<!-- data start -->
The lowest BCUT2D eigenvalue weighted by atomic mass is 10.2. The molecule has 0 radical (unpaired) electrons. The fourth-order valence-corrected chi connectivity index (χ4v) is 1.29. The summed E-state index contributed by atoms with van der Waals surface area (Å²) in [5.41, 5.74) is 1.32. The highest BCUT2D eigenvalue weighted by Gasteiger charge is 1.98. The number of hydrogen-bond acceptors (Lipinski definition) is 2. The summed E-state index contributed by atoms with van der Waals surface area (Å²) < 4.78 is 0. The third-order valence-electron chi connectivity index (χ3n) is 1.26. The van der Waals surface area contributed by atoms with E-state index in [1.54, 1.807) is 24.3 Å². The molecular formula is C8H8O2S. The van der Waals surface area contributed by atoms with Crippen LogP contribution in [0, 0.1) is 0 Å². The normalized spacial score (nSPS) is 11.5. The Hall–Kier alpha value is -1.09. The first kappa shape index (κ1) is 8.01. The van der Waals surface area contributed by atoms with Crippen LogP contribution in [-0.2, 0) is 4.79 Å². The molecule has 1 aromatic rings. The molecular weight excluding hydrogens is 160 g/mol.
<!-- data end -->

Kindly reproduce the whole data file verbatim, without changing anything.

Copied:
The lowest BCUT2D eigenvalue weighted by atomic mass is 10.2. The molecule has 0 radical (unpaired) electrons. The fourth-order valence-corrected chi connectivity index (χ4v) is 1.29. The summed E-state index contributed by atoms with van der Waals surface area (Å²) in [5.41, 5.74) is 1.32. The highest BCUT2D eigenvalue weighted by Gasteiger charge is 1.98. The number of hydrogen-bond acceptors (Lipinski definition) is 2. The summed E-state index contributed by atoms with van der Waals surface area (Å²) < 4.78 is 0. The third-order valence-electron chi connectivity index (χ3n) is 1.26. The van der Waals surface area contributed by atoms with E-state index in [1.54, 1.807) is 24.3 Å². The molecular formula is C8H8O2S. The van der Waals surface area contributed by atoms with Crippen LogP contribution in [0, 0.1) is 0 Å². The normalized spacial score (nSPS) is 11.5. The Hall–Kier alpha value is -1.09. The first kappa shape index (κ1) is 8.01. The van der Waals surface area contributed by atoms with Crippen LogP contribution in [-0.2, 0) is 4.79 Å². The molecule has 1 aromatic rings. The molecular weight excluding hydrogens is 160 g/mol.